Finally, clinicians must provide patients with treatment based on accurate diagnosis, focusing on controlling and eliminating the factors and causes of the disease. It is necessary to prioritise the order of treatment. If the patient already suffers from organ function damage prior to diagnosis and treatment, clinicians should quickly protect and restore the tissue and organ functions as much as possible while actively pursuing anti-infection treatment. For patients without organ function damage, clinicians should focus on the comprehensive clinical protection and support of organ functions, including the respiratory, circulatory, digestive, blood and endocrine systems, on top of eliminating the cause of disease. Ordered and alternating treatment of existing primary disease, nutritional support, and other comprehensive support treatments also constitute the foundation of clinical treatment.

Therefore, the key to the diagnosis and treatment of acute infectious disease lies in the correct understanding and assessment of the type of disease, followed by the formulation of an appropriate treatment plan. Additionally, it is essential to provide accurate evaluation of the patient’s physiological condition and offer comprehensive support.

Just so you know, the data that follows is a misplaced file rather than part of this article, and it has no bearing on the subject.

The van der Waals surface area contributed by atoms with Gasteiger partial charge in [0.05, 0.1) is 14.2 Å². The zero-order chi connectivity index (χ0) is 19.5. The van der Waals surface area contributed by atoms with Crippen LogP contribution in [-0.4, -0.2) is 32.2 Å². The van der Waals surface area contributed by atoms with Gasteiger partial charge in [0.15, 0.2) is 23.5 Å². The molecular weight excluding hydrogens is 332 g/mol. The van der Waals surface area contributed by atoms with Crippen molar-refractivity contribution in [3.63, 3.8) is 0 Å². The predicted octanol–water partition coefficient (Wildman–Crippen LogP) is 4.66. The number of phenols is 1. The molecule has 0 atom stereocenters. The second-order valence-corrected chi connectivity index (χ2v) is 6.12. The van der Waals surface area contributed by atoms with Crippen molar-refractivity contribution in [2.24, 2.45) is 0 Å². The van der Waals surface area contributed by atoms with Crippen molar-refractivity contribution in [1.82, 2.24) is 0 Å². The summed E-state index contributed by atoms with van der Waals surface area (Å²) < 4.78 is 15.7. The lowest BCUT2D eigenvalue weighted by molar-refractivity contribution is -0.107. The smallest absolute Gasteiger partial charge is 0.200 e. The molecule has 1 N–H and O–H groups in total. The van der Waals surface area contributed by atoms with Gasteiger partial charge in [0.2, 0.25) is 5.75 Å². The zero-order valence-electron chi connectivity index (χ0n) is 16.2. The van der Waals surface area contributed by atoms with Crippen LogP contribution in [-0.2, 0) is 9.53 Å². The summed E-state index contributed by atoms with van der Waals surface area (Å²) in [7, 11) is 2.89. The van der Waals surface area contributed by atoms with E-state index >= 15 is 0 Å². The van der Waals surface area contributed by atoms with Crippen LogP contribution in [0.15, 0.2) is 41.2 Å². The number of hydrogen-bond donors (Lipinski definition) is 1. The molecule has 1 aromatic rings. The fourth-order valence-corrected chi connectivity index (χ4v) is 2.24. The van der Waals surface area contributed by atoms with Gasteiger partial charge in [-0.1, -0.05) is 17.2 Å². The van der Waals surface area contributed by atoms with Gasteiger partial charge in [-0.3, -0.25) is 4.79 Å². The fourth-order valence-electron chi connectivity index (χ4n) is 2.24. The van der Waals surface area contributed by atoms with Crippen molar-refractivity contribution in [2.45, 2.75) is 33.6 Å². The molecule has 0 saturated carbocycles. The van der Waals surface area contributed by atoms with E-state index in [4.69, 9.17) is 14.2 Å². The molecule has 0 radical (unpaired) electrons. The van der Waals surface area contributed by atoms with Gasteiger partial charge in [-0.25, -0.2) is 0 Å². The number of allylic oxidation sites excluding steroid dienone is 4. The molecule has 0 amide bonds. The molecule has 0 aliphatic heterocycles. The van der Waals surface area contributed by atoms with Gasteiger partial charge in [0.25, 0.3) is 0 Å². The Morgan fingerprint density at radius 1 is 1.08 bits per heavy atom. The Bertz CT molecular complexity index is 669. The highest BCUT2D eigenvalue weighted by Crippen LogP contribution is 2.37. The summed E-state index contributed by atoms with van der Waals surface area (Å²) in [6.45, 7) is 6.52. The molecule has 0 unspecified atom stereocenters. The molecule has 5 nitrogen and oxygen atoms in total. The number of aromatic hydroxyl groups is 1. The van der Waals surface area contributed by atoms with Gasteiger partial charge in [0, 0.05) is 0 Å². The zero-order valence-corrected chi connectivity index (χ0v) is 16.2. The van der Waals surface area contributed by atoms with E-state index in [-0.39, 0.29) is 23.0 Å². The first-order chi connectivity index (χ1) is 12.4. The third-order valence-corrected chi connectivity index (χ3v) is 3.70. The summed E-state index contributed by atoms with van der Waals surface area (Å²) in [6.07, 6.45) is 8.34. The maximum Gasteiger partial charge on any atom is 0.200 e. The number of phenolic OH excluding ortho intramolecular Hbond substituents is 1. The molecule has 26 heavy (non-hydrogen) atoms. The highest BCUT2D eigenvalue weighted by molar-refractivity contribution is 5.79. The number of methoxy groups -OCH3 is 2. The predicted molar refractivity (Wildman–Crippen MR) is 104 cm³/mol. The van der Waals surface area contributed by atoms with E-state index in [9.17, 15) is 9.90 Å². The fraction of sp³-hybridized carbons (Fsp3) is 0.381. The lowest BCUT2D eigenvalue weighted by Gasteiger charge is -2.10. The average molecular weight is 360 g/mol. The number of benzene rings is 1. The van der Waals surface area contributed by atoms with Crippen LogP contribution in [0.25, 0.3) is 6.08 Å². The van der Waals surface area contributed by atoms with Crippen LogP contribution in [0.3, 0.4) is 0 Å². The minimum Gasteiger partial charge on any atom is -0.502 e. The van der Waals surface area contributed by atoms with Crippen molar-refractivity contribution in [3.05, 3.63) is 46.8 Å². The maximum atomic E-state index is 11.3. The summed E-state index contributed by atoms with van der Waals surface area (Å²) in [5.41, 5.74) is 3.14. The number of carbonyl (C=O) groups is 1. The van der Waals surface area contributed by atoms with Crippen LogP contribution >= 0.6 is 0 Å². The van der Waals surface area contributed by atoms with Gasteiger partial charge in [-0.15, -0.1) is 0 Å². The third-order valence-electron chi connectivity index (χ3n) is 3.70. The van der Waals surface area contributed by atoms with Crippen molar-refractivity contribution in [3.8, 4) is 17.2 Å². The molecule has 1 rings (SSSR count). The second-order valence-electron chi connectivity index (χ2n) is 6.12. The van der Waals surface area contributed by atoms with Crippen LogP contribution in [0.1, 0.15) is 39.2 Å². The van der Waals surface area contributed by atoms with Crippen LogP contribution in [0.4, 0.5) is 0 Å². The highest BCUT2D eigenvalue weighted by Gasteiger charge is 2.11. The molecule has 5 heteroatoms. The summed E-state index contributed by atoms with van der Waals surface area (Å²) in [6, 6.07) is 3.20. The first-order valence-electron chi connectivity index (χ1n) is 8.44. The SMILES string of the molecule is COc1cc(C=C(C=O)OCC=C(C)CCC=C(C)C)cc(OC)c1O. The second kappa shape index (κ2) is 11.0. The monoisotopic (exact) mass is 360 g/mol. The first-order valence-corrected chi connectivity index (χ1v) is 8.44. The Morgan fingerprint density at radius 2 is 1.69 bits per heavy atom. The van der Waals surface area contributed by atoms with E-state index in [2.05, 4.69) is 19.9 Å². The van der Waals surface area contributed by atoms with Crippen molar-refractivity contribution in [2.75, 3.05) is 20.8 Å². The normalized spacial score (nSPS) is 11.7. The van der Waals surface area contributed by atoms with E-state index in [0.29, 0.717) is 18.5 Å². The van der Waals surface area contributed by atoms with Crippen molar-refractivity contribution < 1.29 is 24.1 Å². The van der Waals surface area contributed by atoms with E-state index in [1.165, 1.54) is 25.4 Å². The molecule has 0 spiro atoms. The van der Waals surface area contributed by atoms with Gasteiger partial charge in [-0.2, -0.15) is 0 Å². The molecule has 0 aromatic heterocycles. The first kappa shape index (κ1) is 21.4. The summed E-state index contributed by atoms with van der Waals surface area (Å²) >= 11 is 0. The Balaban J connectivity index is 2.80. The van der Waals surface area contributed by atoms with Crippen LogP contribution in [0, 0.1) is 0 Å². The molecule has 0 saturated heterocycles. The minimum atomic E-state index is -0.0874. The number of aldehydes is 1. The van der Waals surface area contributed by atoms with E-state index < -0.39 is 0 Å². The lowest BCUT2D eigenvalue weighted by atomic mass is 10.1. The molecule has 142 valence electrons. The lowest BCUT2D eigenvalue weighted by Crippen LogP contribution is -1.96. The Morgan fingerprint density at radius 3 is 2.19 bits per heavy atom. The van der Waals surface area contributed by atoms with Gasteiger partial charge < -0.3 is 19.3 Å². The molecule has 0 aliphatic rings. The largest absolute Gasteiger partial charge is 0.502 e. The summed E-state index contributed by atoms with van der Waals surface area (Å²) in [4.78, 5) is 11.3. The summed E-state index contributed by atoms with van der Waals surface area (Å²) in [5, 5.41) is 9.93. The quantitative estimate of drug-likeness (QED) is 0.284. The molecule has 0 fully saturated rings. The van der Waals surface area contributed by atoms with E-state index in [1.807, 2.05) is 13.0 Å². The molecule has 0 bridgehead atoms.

Standardised diagnosis and treatment: Future goals for acute anti-infection treatment

Antimicrobial medicine plays an important role in combating infections. Clinicians must exercise caution in selecting antimicrobial medication, underscoring the importance of understanding the disease.

For instance, in cases where a patient is diagnosed with structural lung disease, Pseudomonas aeruginosa is well-known as the primary pathogen3. This bacterial strain harbours numerous variable virulence factors and antibiotic resistance determinants, resulting in a high mortality rate4. The appropriate antimicrobial medication should be selected for treatment based on this understanding.

Meanwhile, Professor Guo is also advocating for the development of a rapid health assessment platform, aiming to achieve rapid assessment and identification of pathogenic microorganisms in infectious disease patients. This initiative aims to streamline antimicrobial medication usage, transitioning directly from empirical treatment to precise and targeted treatment, thus curbing the present situation of misuse.